Meanwhile, outbreaks across South America, Africa, and Asia continued, as the highly contagious virus continued to kill three out of every 10 people who caught it, while leaving many survivors disfigured. It took a renewed commitment of resources from wealthy nations to fulfill the promise made in 1959.

Forty-one years later, although we face a different virus, the potential for vast destruction is just as great, and the challenges of funding, personnel and supply are still with us, along with last-mile distribution. Today, while 30% of the U.S. population is fully vaccinated, with numbers rising every day, there is an overwhelming gap between wealthy countries and the rest of the world. It's becoming evident that the impact on the countries getting left behind will eventually boomerang back to affect us all.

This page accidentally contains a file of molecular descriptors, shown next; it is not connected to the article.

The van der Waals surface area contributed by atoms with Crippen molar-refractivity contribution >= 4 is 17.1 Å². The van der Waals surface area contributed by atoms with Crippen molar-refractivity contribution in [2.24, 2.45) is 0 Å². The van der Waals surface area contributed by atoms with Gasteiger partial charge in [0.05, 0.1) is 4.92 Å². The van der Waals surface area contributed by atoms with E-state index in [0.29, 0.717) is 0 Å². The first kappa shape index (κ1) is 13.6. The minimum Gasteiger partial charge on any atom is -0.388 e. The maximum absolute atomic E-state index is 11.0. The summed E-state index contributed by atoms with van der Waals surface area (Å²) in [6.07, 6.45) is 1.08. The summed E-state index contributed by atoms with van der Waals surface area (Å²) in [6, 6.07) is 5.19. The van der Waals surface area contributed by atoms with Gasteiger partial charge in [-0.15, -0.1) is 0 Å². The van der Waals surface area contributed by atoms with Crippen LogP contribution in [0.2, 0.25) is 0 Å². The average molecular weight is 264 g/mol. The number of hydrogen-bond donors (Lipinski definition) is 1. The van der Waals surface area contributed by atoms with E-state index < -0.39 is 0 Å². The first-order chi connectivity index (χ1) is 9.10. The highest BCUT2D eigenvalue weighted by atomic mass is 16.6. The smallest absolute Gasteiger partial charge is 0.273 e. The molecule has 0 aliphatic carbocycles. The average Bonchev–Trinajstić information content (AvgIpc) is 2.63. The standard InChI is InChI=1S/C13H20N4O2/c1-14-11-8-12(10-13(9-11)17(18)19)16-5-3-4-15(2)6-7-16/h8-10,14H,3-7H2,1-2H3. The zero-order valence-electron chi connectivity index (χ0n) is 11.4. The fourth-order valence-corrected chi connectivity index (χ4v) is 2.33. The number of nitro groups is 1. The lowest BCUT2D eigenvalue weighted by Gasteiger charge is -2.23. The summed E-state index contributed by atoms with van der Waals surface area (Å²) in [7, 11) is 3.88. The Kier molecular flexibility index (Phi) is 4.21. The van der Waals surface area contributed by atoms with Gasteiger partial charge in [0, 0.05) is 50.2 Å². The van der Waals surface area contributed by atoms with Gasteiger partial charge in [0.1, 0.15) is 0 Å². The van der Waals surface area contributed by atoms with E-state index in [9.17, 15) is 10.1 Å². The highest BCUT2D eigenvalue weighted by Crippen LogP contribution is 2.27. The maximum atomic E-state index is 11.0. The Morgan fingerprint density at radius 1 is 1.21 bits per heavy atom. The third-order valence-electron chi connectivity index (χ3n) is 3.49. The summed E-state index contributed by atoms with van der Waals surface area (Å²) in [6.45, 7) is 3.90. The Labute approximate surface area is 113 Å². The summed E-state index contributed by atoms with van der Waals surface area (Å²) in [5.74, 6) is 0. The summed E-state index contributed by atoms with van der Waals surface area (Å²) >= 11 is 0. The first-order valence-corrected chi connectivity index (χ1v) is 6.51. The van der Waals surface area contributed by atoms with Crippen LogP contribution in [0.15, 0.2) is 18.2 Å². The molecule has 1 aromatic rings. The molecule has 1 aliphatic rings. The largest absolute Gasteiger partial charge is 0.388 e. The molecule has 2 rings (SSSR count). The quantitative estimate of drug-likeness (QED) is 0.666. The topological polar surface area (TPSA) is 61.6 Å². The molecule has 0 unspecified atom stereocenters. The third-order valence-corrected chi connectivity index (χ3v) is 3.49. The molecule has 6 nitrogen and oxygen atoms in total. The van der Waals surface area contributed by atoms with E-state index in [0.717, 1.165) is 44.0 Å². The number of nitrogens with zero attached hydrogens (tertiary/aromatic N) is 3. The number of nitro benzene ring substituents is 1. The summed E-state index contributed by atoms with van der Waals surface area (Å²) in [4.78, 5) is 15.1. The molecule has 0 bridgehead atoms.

Photo by ismail mohamed - SoviLe on Unsplash

The international nonprofit CARE recently released a policy paper that lays out the case for U.S. investment in a worldwide vaccination campaign. Founded 75 years ago, CARE works in over 100 countries and reaches more than 90 million people around the world through multiple humanitarian aid programs. Of note is the organization's worldwide reputation for its unshakeable commitment to the dignity of people; they're known for working hand-in-hand with communities and hold themselves to a high standard of accountability.

"As we enter into our second year of living with COVID-19, it has become painfully clear that the safety of any person depends on the global community's ability to protect every person," says Michelle Nunn, CARE USA's president and CEO. "While wealthy nations have begun inoculating their populations, new devastatingly lethal variants of the virus continue to emerge in countries like India, South Africa and Brazil. If vaccinations don't effectively reach lower-income countries now, the long-term impact of COVID-19 will be catastrophic."